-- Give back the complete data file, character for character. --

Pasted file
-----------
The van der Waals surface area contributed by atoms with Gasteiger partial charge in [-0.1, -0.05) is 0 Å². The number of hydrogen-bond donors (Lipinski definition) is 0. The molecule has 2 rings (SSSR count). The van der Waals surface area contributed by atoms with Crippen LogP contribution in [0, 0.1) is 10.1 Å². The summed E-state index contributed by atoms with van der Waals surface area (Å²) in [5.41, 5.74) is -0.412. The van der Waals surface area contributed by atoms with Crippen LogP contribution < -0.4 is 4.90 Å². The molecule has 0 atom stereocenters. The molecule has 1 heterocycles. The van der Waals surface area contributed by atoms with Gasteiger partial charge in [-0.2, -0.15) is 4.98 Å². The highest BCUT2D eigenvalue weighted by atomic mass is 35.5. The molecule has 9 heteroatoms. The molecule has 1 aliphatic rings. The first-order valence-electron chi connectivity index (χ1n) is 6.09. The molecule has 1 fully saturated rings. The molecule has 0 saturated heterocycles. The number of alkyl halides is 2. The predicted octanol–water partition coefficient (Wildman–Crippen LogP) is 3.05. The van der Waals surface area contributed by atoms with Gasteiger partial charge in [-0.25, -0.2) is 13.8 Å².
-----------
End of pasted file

The van der Waals surface area contributed by atoms with Gasteiger partial charge in [-0.1, -0.05) is 0 Å². The number of hydrogen-bond donors (Lipinski definition) is 0. The molecule has 2 rings (SSSR count). The van der Waals surface area contributed by atoms with Crippen LogP contribution in [0, 0.1) is 10.1 Å². The summed E-state index contributed by atoms with van der Waals surface area (Å²) in [5.41, 5.74) is -0.412. The van der Waals surface area contributed by atoms with Crippen LogP contribution < -0.4 is 4.90 Å². The molecule has 0 atom stereocenters. The molecule has 1 heterocycles. The van der Waals surface area contributed by atoms with Gasteiger partial charge in [-0.2, -0.15) is 4.98 Å². The highest BCUT2D eigenvalue weighted by atomic mass is 35.5. The molecule has 9 heteroatoms. The molecule has 1 aliphatic rings. The first-order valence-electron chi connectivity index (χ1n) is 6.09. The molecule has 1 fully saturated rings. The molecule has 0 saturated heterocycles. The number of alkyl halides is 2. The predicted octanol–water partition coefficient (Wildman–Crippen LogP) is 3.05. The van der Waals surface area contributed by atoms with Gasteiger partial charge in [-0.25, -0.2) is 13.8 Å².